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Install Linux From Pen-drive With Universal USB Installer


One of the joys for me  in using Linux  is the amount of variety I  have. There are so many distro’s some of which are designed for a very specific use.I like to try many Linux distro’s . One problem in trying out different distro’s the amount of CD’s required to burn the iso images of course I can use a re-writable CD but the process of burning CD image takes some time and after sometime CD’s become un-usable. Recently I found a software that makes pendrive bootable  with distro of my choice.

Universal USB Installer is a Live Linux USB Creator that allows you to choose from a selection of Linux Distributions to put on your USB Flash Drive. The Universal USB Installer is easy to use. Simply choose a Live Linux Distribution, the ISO file, your Flash Drive and, Click Install. Other features include; Persistence (if available), and the ability to fat32 format the flash drive (recommended) to ensure a clean install. Upon completion, you should have a ready to run bootable USB Flash Drive with your select Linux version installed.

Why We Use Linux (The Real Reason)


We tell people we use Linux because it’s secure. Or because it’s free, because it’s customizable, because it’s free (the other meaning), because it has excellent community support. But all of that is just marketing crap. We tell that to non-Linuxers because they wouldn’t understand the real reason. And when we say those false reasons enough, we might even start to believe them ourselves.

But deep underneath, the real reason remains.

Tux, as originally drawn by Larry Ewing

Image via Wikipedia

We use Linux because it’s fun!

It’s fun to tinker with your system. It’s fun to change all the settings, break the system, then have to go to recovery mode to repair it. It’s fun to have over a hundred distros to choose from. It’s fun to use the command line.Let me say that again.

 It’s fun to use the command line.

No wonder non-Linuxers wouldn’t understand.

The point with us Linux fans is – we use Linux for its own sake. Sure, we like to get work done. Sure, we like to be secure from viruses. Sure, we like to save money. But those are only the side-effects. What we really like is playing with the system, poking around, and discovering completely pointless yet fascinating facts about the OS.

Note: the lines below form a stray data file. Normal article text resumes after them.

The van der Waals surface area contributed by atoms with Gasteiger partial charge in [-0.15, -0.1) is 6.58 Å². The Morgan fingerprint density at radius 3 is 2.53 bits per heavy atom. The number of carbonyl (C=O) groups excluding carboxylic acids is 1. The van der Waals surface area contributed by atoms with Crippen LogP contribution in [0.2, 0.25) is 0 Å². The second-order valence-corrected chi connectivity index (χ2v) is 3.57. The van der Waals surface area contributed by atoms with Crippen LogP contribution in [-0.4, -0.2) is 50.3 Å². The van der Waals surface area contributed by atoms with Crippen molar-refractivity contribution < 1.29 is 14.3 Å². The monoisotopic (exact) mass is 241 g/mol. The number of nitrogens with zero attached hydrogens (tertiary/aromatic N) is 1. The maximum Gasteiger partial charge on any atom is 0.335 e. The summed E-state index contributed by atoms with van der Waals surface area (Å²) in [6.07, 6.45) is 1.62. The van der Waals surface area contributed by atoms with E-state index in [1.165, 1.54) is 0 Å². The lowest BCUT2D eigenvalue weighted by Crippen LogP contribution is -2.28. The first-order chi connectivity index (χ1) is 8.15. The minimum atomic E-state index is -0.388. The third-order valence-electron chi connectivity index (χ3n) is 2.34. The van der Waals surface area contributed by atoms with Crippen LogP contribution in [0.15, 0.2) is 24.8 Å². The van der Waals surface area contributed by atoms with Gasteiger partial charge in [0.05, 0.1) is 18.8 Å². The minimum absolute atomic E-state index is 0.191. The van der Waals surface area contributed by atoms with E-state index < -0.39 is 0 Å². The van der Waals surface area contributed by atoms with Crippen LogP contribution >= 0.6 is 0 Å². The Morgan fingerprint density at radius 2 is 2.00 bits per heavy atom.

And that’s the reason we use Linux because

Linux is Fun

Happy Birth Day Linux


I’m doing a (free) operating system (just a hobby, won’t be big and professional like gnu) for 386(486) AT clones.  This has been brewing since april, and is starting to get ready.

Linus Torvalds, 25 August 1991 on comp.os.minix (original message)

20 YearsOf Linux

The first version of Linux Kernel Was released on September 17 1991 and uploaded to an FTP server by Linus Torvalds in Helsinki.  That early iteration consisted of a mere 10,239 lines of code.

Fast-forward to the present day, where the Linux kernel 2.6.35 contains more than 13.5 million lines of code, and controls gadgets, devices and instruments you might never have expected.

 

 

 

 

 

Autoten An Easy Way To Install Software In Fedora


The official symbol of the Linux distribution ...

Image via Wikipedia

One of the main reasons I use Linux is availability of Software Repositories. Having all the software you need in one place saves you having to trawl the web to find the program you’re missing. It also means the software has been independently checked and digitally signed by the distro’s developers, making it almost impossible to pick up a root-kitted version.

But Unfortunately Fedora‘s package manager Package-kit was not that much user friendly or efficient as the package managers available in Ubuntu or Linux Mint. I found it very difficult to find the software required especially proprietary ones like the multimedia codecs etc. Then I found a nice little tool called autoten.

Autoten is a nifty application which makes installing proprietary codecs & other proprietary stuff a piece of cake on your Fedora system. It does the same things which Easy Life does in a way which is similar to Easy Life. Autoten should ideally be run after your first install so that your system is ready for multimedia playback including mp3, mp4, mkv etc. Autoten is available for 32bit & 64 bit Fedora and Omega Linux.

Once installed it will provide you with whole bunch of options to choose from. In Fedora 14 you will get a screen shot like this.

Autoten for Fedora 32bit and 64bit

As you can see there are lot of software to choose from. By using the same tool one can uninstall the softwares installed using autoten.

To install auto ten just type follow these steps:

  1. Type su in the terminal and press enter.  It will ask for the root password. Provide the root password.
  2. rpm -Uvh http://dnmouse.org/autoten-5.2-2.fc14.noarch.rpm.

Enter the above command and the rest will be taken care by the Operating system itself. After installing Autoten icon can be found on the desktop or alternatively you can find it in System Tools —–> Autoten.

 

Grep Command in Linux Demystified


The grep command is a hugely powerful way to search through files. Like many command line utilities, once you’re comfortable using it, you will discover that it is surprisingly fast and accurate.

However, many Linux users only bother to learn one or two grep options and then use them as a kind of one-size-fits-all approach to searching. A little time spent learning what grep can do will pay dividends – and there’s nothing more satisfying than knowing exactly how to use a command to find something in a jiffy.

We’ll start out with the basics and build up a repertoire of ways to use grep, before finishing with some things to check out if you’re still hungry for more.